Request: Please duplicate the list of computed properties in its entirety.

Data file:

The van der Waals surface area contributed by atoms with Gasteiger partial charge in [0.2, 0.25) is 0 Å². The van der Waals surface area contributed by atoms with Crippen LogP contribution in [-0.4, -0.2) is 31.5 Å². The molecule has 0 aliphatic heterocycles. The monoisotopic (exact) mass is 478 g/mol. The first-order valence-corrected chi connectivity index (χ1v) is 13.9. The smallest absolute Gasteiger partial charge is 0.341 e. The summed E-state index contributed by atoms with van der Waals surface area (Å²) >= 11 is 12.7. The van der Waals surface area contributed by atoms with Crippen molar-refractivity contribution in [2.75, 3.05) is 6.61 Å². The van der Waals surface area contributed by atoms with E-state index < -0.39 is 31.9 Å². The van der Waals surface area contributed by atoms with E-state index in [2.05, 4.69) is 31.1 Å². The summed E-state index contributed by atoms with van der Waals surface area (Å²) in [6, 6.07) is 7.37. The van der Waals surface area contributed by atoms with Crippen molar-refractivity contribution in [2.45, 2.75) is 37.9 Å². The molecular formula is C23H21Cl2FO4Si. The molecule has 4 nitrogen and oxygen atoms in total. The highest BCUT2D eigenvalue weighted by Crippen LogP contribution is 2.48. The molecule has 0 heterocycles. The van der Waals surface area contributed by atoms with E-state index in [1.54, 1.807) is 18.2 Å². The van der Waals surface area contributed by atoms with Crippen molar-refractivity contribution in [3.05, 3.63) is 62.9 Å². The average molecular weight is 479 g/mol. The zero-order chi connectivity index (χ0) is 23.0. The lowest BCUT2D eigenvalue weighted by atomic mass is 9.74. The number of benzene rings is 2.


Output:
The van der Waals surface area contributed by atoms with Gasteiger partial charge in [0.2, 0.25) is 0 Å². The van der Waals surface area contributed by atoms with Crippen LogP contribution in [-0.4, -0.2) is 31.5 Å². The molecule has 0 aliphatic heterocycles. The monoisotopic (exact) mass is 478 g/mol. The first-order valence-corrected chi connectivity index (χ1v) is 13.9. The smallest absolute Gasteiger partial charge is 0.341 e. The summed E-state index contributed by atoms with van der Waals surface area (Å²) >= 11 is 12.7. The van der Waals surface area contributed by atoms with Crippen molar-refractivity contribution in [2.75, 3.05) is 6.61 Å². The van der Waals surface area contributed by atoms with E-state index < -0.39 is 31.9 Å². The van der Waals surface area contributed by atoms with E-state index in [2.05, 4.69) is 31.1 Å². The summed E-state index contributed by atoms with van der Waals surface area (Å²) in [6, 6.07) is 7.37. The van der Waals surface area contributed by atoms with Crippen molar-refractivity contribution in [2.45, 2.75) is 37.9 Å². The molecular formula is C23H21Cl2FO4Si. The molecule has 4 nitrogen and oxygen atoms in total. The highest BCUT2D eigenvalue weighted by Crippen LogP contribution is 2.48. The molecule has 0 heterocycles. The van der Waals surface area contributed by atoms with E-state index in [1.54, 1.807) is 18.2 Å². The van der Waals surface area contributed by atoms with Crippen molar-refractivity contribution in [3.05, 3.63) is 62.9 Å². The average molecular weight is 479 g/mol. The zero-order chi connectivity index (χ0) is 23.0. The lowest BCUT2D eigenvalue weighted by atomic mass is 9.74. The number of benzene rings is 2.